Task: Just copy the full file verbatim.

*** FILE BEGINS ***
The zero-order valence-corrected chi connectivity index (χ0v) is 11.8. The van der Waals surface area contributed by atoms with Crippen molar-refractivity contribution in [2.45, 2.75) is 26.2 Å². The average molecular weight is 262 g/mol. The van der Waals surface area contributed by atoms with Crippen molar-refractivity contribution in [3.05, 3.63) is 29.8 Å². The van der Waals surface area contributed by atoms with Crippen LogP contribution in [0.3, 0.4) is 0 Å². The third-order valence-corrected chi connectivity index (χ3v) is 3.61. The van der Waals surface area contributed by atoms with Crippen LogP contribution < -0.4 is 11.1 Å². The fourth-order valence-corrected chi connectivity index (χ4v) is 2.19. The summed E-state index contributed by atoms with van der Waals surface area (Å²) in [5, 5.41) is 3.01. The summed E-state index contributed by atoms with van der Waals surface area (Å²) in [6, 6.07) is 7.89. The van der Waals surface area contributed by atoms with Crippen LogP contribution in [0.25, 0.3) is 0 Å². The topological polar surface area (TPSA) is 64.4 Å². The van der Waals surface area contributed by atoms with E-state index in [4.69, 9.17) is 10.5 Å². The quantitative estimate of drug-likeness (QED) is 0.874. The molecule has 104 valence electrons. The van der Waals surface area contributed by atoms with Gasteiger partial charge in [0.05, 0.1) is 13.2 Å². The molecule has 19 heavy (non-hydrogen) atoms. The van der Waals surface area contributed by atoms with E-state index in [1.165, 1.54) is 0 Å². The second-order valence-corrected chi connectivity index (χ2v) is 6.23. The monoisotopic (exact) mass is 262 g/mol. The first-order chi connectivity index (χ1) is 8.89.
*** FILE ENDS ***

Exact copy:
The zero-order valence-corrected chi connectivity index (χ0v) is 11.8. The van der Waals surface area contributed by atoms with Crippen molar-refractivity contribution in [2.45, 2.75) is 26.2 Å². The average molecular weight is 262 g/mol. The van der Waals surface area contributed by atoms with Crippen molar-refractivity contribution in [3.05, 3.63) is 29.8 Å². The van der Waals surface area contributed by atoms with Crippen LogP contribution in [0.3, 0.4) is 0 Å². The third-order valence-corrected chi connectivity index (χ3v) is 3.61. The van der Waals surface area contributed by atoms with Crippen LogP contribution < -0.4 is 11.1 Å². The fourth-order valence-corrected chi connectivity index (χ4v) is 2.19. The summed E-state index contributed by atoms with van der Waals surface area (Å²) in [5, 5.41) is 3.01. The summed E-state index contributed by atoms with van der Waals surface area (Å²) in [6, 6.07) is 7.89. The van der Waals surface area contributed by atoms with Crippen LogP contribution in [0.25, 0.3) is 0 Å². The topological polar surface area (TPSA) is 64.4 Å². The van der Waals surface area contributed by atoms with E-state index in [4.69, 9.17) is 10.5 Å². The quantitative estimate of drug-likeness (QED) is 0.874. The molecule has 104 valence electrons. The van der Waals surface area contributed by atoms with Gasteiger partial charge in [0.05, 0.1) is 13.2 Å². The molecule has 19 heavy (non-hydrogen) atoms. The van der Waals surface area contributed by atoms with E-state index in [1.165, 1.54) is 0 Å². The second-order valence-corrected chi connectivity index (χ2v) is 6.23. The monoisotopic (exact) mass is 262 g/mol. The first-order chi connectivity index (χ1) is 8.89.